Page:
We should also mention that today, consumers are more aware of chargebacks, where they turn to the card issuing banks to demand money back from merchants. As the cost of a chargeback is even higher than the cost of a refund, some merchants are encouraging and issuing refunds as the lesser of two evils – though it doesn’t have to be this way.

Finally, sub-par consumer satisfaction with delivery and courier services invites requests for refunds for mishandling and sub-par deliveries. In the UK, for example, 65% of respondents to a recent Ofcom poll said they have had delivery issues in the previous six months. With actual mishaps occurring frequently, it’s not far-fetched for a customer to claim they’ve experienced something similar with their own order.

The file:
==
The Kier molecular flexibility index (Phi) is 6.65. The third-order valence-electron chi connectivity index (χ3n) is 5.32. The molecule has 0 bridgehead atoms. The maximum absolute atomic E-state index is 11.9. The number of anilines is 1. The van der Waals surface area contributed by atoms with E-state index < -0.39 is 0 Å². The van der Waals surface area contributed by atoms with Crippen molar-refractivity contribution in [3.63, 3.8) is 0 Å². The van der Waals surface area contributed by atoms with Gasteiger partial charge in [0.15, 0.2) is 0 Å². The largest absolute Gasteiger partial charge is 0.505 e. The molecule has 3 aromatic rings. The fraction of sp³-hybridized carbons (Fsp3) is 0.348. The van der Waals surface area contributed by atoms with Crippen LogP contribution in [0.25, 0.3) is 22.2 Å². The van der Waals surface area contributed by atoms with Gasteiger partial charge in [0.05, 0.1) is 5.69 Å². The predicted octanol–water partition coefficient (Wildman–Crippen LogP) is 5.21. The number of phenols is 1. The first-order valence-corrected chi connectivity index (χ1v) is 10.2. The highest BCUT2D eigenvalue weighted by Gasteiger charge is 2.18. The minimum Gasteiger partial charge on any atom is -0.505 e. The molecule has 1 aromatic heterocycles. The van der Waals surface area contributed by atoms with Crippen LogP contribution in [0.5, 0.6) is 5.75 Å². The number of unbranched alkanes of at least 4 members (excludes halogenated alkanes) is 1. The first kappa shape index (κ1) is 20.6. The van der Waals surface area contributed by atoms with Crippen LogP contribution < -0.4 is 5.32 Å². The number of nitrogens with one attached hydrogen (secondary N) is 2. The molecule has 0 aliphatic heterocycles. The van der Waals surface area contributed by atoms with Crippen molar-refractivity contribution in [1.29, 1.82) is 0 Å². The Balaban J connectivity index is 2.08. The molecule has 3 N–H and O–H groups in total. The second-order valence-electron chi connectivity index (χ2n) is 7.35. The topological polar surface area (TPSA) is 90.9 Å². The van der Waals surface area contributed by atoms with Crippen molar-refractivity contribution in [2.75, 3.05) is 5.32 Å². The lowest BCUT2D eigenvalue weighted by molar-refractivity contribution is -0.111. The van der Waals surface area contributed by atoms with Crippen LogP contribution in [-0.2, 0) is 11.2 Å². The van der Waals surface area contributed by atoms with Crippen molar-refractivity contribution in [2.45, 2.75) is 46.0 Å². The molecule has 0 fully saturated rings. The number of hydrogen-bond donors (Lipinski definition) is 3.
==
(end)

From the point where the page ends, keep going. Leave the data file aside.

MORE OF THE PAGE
refund abuse dashboard
Detailed refund recommendation analytics on the Ravelin Dashboard.

How to prevent refund fraud

Action steps for merchants looking to minimize refund and returns fraud include reviewing their refund policies, setting out efficient refund processes and deploying refund fraud prevention solutions.

By equipping your customer service team with clear workflows to deal with refund requests, as well as delineating the exact requirements to consider a refund request acceptable, you are bound to mitigate against some cases of fraudulent refund attempts.

What you can do about this will depend on the size, type and capacity of your team and operations. For example, for some enterprise merchants, it is virtually impossible to check all returned boxes to ensure the items are inside.

Best practice, however, suggests doing at least some spot checks or, even better, investigating returns by those customers that are more likely to attempt abuse.

This brings us to the more tech-savvy way to prevent refund fraud: refund fraud prevention tools and software. These can be standalone or integrated into a fraud prevention stack.

How Ravelin handles refund fraud